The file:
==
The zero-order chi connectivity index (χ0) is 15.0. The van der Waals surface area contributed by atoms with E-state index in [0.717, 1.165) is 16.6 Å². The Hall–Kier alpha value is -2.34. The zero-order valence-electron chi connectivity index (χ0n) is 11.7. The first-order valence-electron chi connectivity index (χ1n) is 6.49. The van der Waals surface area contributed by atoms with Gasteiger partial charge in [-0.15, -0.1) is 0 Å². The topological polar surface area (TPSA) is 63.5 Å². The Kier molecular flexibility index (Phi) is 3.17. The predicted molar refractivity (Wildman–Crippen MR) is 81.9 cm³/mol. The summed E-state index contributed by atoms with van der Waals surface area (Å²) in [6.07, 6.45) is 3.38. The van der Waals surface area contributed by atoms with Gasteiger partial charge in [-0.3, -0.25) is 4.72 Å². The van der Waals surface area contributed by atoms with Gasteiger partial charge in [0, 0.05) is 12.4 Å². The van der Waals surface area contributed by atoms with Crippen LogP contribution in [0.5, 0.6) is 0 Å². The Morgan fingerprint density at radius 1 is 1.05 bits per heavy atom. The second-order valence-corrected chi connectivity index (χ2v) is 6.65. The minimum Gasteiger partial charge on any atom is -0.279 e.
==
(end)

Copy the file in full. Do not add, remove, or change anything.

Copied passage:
The zero-order chi connectivity index (χ0) is 15.0. The van der Waals surface area contributed by atoms with E-state index in [0.717, 1.165) is 16.6 Å². The Hall–Kier alpha value is -2.34. The zero-order valence-electron chi connectivity index (χ0n) is 11.7. The first-order valence-electron chi connectivity index (χ1n) is 6.49. The van der Waals surface area contributed by atoms with Gasteiger partial charge in [-0.15, -0.1) is 0 Å². The topological polar surface area (TPSA) is 63.5 Å². The Kier molecular flexibility index (Phi) is 3.17. The predicted molar refractivity (Wildman–Crippen MR) is 81.9 cm³/mol. The summed E-state index contributed by atoms with van der Waals surface area (Å²) in [6.07, 6.45) is 3.38. The van der Waals surface area contributed by atoms with Gasteiger partial charge in [-0.3, -0.25) is 4.72 Å². The van der Waals surface area contributed by atoms with Gasteiger partial charge in [0, 0.05) is 12.4 Å². The van der Waals surface area contributed by atoms with Crippen LogP contribution in [0.5, 0.6) is 0 Å². The Morgan fingerprint density at radius 1 is 1.05 bits per heavy atom. The second-order valence-corrected chi connectivity index (χ2v) is 6.65. The minimum Gasteiger partial charge on any atom is -0.279 e.